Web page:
Before coming to Paris, not only did I learn the language: I watched the news and read Le Monde regularly to keep up with the current events, I was in constant communication with friends and peers from the French community and I even hired a personal tutor for mock job interviews. I immersed myself in the culture in any possible way I could (eating French food, buying French clothes, going to France or francophone areas for holidays, etc…). I watched video after videos of songs, tutorials, movies and talk shows just to get the “feel” of it. I also researched about the French job market using job-searching sites and other articles I’d find online. I felt great when I aced an interview and got hired for a temporary contract. Until I realized that after having applied to an average of 200 jobs in 4 months, only 2 companies called me for an interview and none of them was French.
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I was lucky enough to have gotten a temporary contract for 5 months, but I had to keep on looking for a job to be able to survive. My son wasn’t born back then, but we had a cat to feed too (He he)! So I kept on searching and while receiving negative replies (some just right out ignored the application), I never stopped working on my CV and cover letter. All the while going through the different stages of applying for a job in Paris…
Stage 1- Wonder
WHATEVER HAVE I DONE WRONG?
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I actually asked people about this: I asked a friend who has been living for 8 years in Paris, a Senior Head Hunter, a Senior HR Officer at my past workplace and one of my husband’s French buddies. Here’s what they had to say:
My friend who’s been living for 8 years in Paris (age: early 30s)
(According to her experience) The French hiring system is very protective of their own. Among a roster of candidates, usually they would get CVs of people who graduated from French universities*. And by chance, if a non-French candidate with a degree from a non-French university is considered for the job, more often than not this non-French candidate would be offered a different salary (read: lower) than the French ones**. Finally, if a non-French candidate is lucky enough to get hired, this person can only get promoted as far as company policies allow***. That is to say that for foreign employees with degrees from outside of France, there’s a limit to where they could go up the company ladder (again, this means a lower scale compared to the French). She used to work in a consulting firm.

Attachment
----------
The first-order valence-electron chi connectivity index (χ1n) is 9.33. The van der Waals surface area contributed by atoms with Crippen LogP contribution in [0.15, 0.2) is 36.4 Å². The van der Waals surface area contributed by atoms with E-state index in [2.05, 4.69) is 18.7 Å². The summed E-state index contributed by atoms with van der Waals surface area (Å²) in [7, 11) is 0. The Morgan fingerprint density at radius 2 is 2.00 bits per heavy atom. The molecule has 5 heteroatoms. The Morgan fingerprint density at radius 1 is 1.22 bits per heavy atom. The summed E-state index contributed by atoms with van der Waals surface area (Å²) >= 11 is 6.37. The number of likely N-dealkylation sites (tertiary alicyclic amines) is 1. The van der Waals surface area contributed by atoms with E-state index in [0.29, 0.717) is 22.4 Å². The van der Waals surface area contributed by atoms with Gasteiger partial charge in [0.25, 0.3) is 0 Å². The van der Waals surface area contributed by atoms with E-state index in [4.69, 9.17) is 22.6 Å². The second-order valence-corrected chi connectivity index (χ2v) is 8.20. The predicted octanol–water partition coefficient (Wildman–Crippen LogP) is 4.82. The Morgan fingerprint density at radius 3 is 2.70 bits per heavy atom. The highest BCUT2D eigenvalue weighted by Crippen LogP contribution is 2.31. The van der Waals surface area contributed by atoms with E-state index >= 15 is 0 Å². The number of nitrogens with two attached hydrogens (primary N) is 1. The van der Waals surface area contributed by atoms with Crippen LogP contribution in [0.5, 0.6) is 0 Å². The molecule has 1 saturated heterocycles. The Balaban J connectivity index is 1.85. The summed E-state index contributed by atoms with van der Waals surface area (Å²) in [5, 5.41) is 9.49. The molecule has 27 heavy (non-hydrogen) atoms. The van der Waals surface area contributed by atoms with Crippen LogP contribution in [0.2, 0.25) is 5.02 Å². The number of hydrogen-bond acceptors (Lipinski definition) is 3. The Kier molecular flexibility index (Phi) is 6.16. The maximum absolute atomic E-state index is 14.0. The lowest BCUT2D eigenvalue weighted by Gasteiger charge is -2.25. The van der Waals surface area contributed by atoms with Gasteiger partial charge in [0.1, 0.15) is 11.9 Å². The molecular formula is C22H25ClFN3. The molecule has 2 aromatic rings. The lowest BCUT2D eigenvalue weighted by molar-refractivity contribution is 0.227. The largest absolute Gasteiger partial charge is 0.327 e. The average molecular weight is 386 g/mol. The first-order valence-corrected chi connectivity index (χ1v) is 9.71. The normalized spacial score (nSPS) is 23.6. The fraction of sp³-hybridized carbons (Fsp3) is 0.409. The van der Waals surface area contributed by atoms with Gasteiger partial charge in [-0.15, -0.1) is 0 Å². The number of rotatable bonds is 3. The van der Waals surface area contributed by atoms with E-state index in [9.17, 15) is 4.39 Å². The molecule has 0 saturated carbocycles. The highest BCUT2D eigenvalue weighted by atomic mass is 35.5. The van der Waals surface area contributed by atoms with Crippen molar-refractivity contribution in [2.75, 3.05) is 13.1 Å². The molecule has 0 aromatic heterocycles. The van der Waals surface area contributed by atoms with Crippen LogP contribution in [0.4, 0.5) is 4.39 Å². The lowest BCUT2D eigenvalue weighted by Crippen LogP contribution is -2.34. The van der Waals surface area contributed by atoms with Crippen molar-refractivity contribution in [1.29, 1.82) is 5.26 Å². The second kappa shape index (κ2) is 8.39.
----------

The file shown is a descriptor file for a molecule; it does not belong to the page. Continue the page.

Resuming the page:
*Especially those who graduated from the grands écoles.
**According to her, there was actually a published sheet of salary equivalance for each “type” of employee.
***Just like with the salaries, her company also showed her a published sheet about this.
Senior Head Hunter from a known agency (age: mid-40s)
Considering that I asked her last year (2015), her answer was plain and simple- it’s the crisis that’s hindering French companies to hire as much as they used to. I just had lunch with her not long ago and she says 2016 must be a better year for hiring. But she didn’t say for whom. *snicker*
Senior HR Officer from my past work (age: early 30s)
The French hiring system is very protective of their own (repetition intended). There is a general belief that if you hold a degree from a good French university, you must be without a doubt someone who is “performant”. Foreigners have it tough if they want to apply in a French firm, but international firms based in France are more open to a wider variety of suitable candidates. It has been like this since she can remember and she doesn’t foresee any change soon. She’s half-French and is currently out of job.
My husband’s French buddy (age: late 30s)
The French hiring system is very strict and recruiters filter candidates’ CVs according to where they got which degree. It’s easier for them to hire like this because a good French university is known for producing quality graduates. They’re not fond of taking any chances.
Current research is being made on the subject of the French labor market and its rigidity. Please standby for a related post!
Stage 2- Annoyance
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DID I NOT MAKE ENOUGH RESEARCH?
WHY DIDN’T ANYONE WARN ME ABOUT THIS?
DID I NOT TALK TO FRENCH PEOPLE BEFORE COMING TO FRANCE?
WHY WAS I NOT BRIEFED ABOUT THIS?
Stage 3- Frustration
This is an understatement. I truly felt my heart break when I learned about all these things and I realized I can never compete with a French diploma. No offense to my alma mater, but let’s be realistic here… la Sorbonne vs la Complutense? *insert ironic laughter*
Stage 4- Discouragement
I entered into a state of depression for some months. I was getting sick all the time and all I wanted to do was go back to Spain, to my old job- to my old life! The feeling of uselessness and helplessness were everyday companions for me. And I was not used to having them around all the time.
Stage 5- Acceptance